Home New Age Music Peter Buffett – The Waiting (1987) review

Peter Buffett – The Waiting (1987) review

thewaitingSometimes listening to an album feels like opening a good, aged bottle of wine. Music has, like wine, a vintage. Peter Buffett’s debut album The Waiting has all the expression and vitality we expect from the glorious 1987 vintage. But remember to let it air before consuming. That goes for both mature wine and mature music…

The mid-1980s was an exciting time for Peter Buffett. In his book Life is What You Make It, he tells about how he worked with a startup channel called MTV, made music for commercials and movies. The Waiting was released on the Narada Mystique Label, and is the first of three albums that quickly established Peter Buffett as a top New Age music artist. The late 1980s is also known as the genre’s golden age, and it was a fantastic time to be a New Age music artist.

Waiting So Long
I love albums where you from the very first notes can both hear and sense that the artist has a lot to say. The Waiting is such an album. I don’t know if the first track, Empire Builder, is dedicated to Peter’s famous father, Warren Buffett – but listening to the song is like watching people of great determination and skill at work. The song has a simple yet powerful melody.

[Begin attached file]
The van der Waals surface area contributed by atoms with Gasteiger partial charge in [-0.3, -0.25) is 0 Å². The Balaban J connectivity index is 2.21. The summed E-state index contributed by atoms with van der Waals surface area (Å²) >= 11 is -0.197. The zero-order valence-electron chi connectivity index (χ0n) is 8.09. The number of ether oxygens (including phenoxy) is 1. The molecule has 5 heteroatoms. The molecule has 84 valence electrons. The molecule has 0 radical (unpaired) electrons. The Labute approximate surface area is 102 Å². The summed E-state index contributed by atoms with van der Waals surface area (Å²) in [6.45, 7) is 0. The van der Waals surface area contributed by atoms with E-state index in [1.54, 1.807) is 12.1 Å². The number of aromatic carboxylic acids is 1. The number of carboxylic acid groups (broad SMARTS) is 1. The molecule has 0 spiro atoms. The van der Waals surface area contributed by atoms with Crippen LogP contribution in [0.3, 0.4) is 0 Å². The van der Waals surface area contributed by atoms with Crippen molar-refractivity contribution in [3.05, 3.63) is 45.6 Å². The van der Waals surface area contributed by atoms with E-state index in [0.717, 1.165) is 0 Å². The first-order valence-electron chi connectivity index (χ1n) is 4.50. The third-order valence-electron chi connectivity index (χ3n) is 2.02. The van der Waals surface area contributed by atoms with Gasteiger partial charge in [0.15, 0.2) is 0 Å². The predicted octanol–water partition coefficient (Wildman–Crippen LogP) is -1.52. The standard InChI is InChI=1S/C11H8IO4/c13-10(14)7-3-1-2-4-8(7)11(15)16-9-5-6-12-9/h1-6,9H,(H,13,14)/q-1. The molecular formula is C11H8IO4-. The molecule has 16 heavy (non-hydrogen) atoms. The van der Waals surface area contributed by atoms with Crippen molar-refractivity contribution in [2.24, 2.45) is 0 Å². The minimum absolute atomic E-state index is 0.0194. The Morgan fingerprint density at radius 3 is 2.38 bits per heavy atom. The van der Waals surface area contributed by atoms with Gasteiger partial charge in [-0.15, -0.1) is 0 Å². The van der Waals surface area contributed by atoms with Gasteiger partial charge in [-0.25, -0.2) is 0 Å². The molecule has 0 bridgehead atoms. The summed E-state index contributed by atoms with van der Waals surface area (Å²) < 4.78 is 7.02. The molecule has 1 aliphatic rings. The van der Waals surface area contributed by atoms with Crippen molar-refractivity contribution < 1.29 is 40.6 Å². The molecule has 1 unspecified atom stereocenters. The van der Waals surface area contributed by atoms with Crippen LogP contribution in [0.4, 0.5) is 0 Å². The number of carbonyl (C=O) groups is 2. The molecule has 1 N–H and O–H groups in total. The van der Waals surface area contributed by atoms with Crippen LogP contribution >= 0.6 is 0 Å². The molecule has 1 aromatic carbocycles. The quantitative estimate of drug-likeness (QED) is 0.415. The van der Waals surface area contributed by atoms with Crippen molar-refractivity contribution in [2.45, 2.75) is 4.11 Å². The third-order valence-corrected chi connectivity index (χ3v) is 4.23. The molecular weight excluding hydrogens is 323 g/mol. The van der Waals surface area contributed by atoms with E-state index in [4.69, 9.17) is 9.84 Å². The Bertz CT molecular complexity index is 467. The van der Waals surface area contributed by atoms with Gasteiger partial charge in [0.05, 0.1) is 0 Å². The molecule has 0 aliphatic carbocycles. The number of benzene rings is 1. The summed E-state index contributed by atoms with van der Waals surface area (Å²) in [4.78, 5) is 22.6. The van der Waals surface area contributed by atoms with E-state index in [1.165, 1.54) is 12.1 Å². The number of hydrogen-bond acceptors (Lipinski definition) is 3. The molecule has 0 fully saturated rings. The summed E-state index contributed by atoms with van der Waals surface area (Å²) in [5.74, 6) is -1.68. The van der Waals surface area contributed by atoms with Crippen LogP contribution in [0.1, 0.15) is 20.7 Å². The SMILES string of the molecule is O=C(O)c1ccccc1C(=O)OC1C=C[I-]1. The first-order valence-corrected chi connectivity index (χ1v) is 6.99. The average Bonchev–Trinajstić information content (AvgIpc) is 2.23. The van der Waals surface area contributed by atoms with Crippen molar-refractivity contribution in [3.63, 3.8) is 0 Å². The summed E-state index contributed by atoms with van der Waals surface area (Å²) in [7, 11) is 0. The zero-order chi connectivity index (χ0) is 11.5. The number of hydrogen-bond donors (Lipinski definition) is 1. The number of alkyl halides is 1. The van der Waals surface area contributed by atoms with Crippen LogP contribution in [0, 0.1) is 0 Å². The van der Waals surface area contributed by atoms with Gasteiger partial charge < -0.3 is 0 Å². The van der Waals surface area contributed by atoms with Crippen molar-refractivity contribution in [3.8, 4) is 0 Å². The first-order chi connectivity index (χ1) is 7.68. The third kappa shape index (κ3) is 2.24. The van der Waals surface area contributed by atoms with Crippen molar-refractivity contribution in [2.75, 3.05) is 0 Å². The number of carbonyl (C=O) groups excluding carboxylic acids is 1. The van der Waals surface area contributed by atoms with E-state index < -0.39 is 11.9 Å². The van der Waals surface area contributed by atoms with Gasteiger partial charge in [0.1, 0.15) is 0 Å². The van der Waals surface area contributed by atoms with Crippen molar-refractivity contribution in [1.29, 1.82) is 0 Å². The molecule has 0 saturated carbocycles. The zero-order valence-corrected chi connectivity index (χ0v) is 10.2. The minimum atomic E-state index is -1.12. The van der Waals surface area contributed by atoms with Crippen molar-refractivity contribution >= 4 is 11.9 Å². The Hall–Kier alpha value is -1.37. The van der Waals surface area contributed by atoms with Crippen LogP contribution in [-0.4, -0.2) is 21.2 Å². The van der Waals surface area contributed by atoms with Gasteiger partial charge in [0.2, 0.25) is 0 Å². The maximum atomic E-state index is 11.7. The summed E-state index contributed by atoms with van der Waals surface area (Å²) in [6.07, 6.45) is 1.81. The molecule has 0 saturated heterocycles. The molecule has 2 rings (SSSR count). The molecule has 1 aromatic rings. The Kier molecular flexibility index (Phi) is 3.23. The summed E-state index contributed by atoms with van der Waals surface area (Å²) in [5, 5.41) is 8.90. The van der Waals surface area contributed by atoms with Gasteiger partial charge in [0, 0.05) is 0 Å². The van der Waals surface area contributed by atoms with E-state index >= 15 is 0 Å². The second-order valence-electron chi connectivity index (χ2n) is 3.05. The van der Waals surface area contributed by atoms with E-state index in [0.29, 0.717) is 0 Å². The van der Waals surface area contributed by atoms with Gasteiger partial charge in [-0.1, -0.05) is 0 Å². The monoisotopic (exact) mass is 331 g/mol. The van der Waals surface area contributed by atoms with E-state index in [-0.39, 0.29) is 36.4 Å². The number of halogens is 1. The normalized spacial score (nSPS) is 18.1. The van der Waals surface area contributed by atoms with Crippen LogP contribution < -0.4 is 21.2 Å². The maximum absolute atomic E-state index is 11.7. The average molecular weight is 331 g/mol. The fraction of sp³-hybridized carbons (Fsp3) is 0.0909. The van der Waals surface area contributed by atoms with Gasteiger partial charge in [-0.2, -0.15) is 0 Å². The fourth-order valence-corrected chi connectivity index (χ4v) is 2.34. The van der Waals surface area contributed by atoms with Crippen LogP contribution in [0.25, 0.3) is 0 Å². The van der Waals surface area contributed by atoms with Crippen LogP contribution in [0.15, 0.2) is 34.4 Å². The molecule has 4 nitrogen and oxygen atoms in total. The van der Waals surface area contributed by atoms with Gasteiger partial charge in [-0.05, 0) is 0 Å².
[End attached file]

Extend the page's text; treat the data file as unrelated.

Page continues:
The Waiting will make fans of analogue synths feel right at home (the sound of the Roland D50, MKS-8 and Kurzweil 250), while many today will think of the sound as dated and very 1980s. It is obviously not for everybody. That said, I think that most people would enjoy the hit from this album, Generation. It is truly a song of epic proportions, with an amazing speed and power. The songs Aberdeen and Generation Prelude are both building up to this climax. The song paints a dramatic picture. Perhaps it is an illustration of how each generation struggle to find its place in the world?

The two following songs, New West and One More Time, show that Peter at this stage was a complete artist. Notice the brilliant piano melodies and synth arrangement. The last track though, Big Sky, is – contrary to the name – not a song big as the enormous, blue sky. It is a quite forgettable ending to an otherwise fantastic album.

To end the review where I started; with a wine analogy. The Waiting is like a wine with stunning depth, class and youthfulness. That is not bad for a an almost 30 year old album. It also tells the story of an artist that would give the world amazing music in the years that followed. A great debut indeed.

Score: 95/100 – see how I rate music here.

Sample the album on:

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